Friday, January 8, 2016

Tales from Maple Ridge: Logan Pryce Makes a Mess by Grace Gilmore, illustrated by Petra Brown

I was really interested to try this out. Firstly, there aren't a lot of historical fiction beginning chapter books and secondly there aren't many historical fiction books that feature boys. Or are there? I feel like there aren't and that girls ask for historical fiction more than boys. Anyways.

Logan Pryce loves living on the family farm and working in his "Fix-It Shop." But then there's bad news. Like many other farmers, his father is having a hard time supporting the family and will have to get a job. Logan and his three siblings and worried and scared. Will they have to give up the farms? Should they quit school and look for jobs also? Pa finds a temporary job at the store and Logan comes along to help, but he makes a big mistake by not listening to his father. Will Pa lose his job?

There is no definite end or resolution of the family's problems at the end of the story. Logan's mistake is resolved and the book ends with the future uncertain but Logan and his siblings secure in their family's love and determination to make things work. Each sibling has a defined characteristic and Logan's is his inventions, fixing and recycling things in his Fix-It Shop.

The text is simple and in a large font, just right for beginning chapter readers. Brown's illustrations were just black and white sketches in this ARC, but they look friendly and well-suited to the historical setting.

There are no specific details given about the time period or geographic location, but I would guess late 1800s or the turn of the century, certainly not much later. Which is why several details struck me as jarring. The use of the word "recycled" felt out of place. From a brief search, it looks like that word was first used in manufacturing process in the early 1920s and wouldn't come into common speech until much later. The whole concept of the Fix-It shop struck me as off. At that time period and in a rural and poor area, wouldn't the whole family be fixing and "recycling" things? The concept of someone saving junk for inventions and fixing broken things rather than throwing them away is, I think, a modern one.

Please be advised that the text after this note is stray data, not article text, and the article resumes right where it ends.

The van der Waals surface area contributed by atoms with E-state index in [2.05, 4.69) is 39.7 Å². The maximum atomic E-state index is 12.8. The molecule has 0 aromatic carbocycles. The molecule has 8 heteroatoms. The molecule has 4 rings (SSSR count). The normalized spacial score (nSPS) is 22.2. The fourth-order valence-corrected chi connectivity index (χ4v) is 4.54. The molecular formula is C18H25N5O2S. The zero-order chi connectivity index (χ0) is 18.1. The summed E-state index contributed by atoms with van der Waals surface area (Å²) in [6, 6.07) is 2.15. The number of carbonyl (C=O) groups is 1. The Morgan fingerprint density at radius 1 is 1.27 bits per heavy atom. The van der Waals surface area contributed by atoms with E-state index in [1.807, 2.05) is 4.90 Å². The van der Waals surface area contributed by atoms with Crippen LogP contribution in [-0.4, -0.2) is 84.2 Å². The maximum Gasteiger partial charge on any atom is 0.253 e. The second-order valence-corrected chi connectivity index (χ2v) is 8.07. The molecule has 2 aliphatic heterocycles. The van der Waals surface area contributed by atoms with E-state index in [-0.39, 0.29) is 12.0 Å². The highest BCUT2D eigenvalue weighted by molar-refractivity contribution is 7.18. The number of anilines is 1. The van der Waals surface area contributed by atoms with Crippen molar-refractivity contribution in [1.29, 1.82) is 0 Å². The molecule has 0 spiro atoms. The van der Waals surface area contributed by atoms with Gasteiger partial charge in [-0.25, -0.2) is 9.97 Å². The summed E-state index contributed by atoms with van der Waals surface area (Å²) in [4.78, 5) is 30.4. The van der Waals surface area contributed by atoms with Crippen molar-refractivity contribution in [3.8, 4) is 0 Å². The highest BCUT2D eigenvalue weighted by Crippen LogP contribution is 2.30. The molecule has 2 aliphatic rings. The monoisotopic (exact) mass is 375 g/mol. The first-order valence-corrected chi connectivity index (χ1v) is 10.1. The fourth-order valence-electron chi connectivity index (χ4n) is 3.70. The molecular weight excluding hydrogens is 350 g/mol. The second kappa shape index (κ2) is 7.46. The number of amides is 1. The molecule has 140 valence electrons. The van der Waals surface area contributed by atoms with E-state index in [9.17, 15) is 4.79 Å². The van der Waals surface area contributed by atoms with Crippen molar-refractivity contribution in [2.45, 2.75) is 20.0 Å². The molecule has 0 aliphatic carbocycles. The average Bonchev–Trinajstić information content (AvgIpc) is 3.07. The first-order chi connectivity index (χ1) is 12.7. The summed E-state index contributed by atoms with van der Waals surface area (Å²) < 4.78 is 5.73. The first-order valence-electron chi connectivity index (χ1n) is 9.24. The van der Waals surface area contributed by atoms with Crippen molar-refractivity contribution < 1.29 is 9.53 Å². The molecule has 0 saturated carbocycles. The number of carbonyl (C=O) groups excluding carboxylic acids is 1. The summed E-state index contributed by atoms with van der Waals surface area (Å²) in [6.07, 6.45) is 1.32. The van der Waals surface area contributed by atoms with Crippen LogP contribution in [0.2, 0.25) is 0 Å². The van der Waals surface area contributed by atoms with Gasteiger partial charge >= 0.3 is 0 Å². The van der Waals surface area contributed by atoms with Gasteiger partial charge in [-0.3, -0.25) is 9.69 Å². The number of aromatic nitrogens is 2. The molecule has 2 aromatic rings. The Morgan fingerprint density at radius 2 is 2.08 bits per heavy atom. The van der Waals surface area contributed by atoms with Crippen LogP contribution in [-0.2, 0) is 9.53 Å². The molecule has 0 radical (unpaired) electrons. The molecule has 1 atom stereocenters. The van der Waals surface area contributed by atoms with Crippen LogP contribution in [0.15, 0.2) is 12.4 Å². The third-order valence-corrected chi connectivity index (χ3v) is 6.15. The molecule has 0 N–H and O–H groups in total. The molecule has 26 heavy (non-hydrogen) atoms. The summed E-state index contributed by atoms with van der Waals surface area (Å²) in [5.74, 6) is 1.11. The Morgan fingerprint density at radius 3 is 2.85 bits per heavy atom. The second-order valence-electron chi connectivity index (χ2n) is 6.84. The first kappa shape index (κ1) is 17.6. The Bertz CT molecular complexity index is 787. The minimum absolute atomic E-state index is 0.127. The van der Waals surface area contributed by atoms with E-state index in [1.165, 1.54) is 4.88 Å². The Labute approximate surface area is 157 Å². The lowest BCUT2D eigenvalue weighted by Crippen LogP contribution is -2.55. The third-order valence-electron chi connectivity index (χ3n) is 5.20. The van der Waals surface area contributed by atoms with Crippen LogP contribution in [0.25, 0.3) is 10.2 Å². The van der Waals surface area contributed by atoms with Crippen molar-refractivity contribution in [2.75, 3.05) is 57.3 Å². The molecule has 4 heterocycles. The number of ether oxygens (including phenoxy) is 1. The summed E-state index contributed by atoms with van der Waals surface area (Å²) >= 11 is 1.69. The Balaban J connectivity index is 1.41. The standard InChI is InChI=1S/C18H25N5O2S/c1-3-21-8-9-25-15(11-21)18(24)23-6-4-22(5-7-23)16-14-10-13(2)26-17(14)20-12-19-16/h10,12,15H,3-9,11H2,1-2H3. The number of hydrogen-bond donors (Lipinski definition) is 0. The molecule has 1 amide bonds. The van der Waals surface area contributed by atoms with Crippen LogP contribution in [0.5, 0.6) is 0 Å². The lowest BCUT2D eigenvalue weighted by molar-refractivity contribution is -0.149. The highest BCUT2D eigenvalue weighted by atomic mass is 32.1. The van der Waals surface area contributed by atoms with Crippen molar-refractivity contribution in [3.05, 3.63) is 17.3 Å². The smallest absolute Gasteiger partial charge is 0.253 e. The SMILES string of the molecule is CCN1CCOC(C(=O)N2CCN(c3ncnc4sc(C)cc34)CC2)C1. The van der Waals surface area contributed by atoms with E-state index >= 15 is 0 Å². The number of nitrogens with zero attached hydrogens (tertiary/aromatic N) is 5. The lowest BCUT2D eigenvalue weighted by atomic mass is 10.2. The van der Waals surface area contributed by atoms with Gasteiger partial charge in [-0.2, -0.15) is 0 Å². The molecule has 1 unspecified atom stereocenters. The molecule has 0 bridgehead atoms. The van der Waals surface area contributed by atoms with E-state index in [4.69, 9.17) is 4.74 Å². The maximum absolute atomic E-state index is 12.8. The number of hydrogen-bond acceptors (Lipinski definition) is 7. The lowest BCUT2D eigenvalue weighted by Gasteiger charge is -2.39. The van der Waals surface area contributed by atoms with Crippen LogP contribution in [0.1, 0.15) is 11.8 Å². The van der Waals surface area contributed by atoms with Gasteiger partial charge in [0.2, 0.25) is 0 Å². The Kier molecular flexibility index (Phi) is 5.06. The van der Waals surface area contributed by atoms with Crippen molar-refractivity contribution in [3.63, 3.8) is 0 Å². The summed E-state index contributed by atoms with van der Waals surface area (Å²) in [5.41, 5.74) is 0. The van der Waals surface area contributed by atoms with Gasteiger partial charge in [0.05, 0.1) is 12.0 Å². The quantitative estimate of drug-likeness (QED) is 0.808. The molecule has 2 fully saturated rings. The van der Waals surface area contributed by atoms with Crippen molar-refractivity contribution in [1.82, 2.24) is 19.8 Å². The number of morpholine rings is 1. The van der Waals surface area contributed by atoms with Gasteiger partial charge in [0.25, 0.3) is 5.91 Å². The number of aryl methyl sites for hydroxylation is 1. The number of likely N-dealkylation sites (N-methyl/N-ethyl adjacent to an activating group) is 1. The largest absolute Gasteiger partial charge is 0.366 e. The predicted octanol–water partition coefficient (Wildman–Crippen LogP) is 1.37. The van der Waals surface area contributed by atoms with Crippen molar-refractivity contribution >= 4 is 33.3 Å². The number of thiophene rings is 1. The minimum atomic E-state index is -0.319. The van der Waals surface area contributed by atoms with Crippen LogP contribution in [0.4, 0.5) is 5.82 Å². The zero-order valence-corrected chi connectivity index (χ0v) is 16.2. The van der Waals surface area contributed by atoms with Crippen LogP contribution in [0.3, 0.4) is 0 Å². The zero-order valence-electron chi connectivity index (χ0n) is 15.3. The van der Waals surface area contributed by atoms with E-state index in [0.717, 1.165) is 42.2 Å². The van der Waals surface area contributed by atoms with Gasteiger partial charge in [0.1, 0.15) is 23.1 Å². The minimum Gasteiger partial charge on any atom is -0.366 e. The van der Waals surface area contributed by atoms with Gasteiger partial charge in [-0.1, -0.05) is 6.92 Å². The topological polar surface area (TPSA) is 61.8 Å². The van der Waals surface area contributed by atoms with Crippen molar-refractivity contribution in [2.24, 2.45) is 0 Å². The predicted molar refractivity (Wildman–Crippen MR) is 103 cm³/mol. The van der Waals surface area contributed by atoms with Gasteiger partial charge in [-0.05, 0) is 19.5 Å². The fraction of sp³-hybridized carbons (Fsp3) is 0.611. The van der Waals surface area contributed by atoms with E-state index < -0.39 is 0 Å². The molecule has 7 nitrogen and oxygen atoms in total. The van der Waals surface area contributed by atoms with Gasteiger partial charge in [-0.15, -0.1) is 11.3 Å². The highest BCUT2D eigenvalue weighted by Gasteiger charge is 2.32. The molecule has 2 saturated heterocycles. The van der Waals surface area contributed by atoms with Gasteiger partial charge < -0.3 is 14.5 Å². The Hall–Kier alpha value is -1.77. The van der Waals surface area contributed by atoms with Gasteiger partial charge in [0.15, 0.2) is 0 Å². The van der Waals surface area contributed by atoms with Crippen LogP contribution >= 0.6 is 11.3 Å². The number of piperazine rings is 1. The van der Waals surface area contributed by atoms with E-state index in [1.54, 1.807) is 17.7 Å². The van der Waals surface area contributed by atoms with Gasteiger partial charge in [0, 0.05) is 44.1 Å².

Verdict: This is a decent start to a series and a fairly unique premise. Kids are unlikely to notice or care about the historical anomalies. My main quibbles are that there's more talk than action in the story, although that could be due to the first book in a series setting the stage. The other reason I probably won't purchase this is that I simply have little to no call for historical fiction for beginning readers. The few people who ask for it are perfectly satisfied by the abridged Little House chapter books. If there's an audience for it in your library, it's an acceptable purchase, but not a necessary one.

ISBN: 97814814262449; Published April 2015 by Little Simon/Simon and Schuster; ARC provided by publisher at ALA midwinter 2015


Katie Fitzgerald said...

I just read three of these, and none of them identify a time period, which I thought was a huge flaw. The descriptions of the books on Goodreads say the year is 1892 - why could they not put that at least on the cover of the book?

leaf said...

I love this series especially because my son loves the books! I have to admit, he's only four and I read them to him because I was looking for something wholesome that reflects our lifestyle more -we don't do t.v./ipads and we do alot of handwork (woodcarving, sewing, butter making, making beeswax polish from our beeswax -husband is a beekeeper). I know this is not how most people live, but for us it was magical to read a book that resonates about the things we do during the week and celebrates a simpler time. We love little house but there is only Farmer Boy that focuses on Almanzo, so we'd love to find more historical fiction with boys featured as the main character like this one. Lost in the Blizzard is sweet and full of things a young boy who loves tools and adventure will enjoy!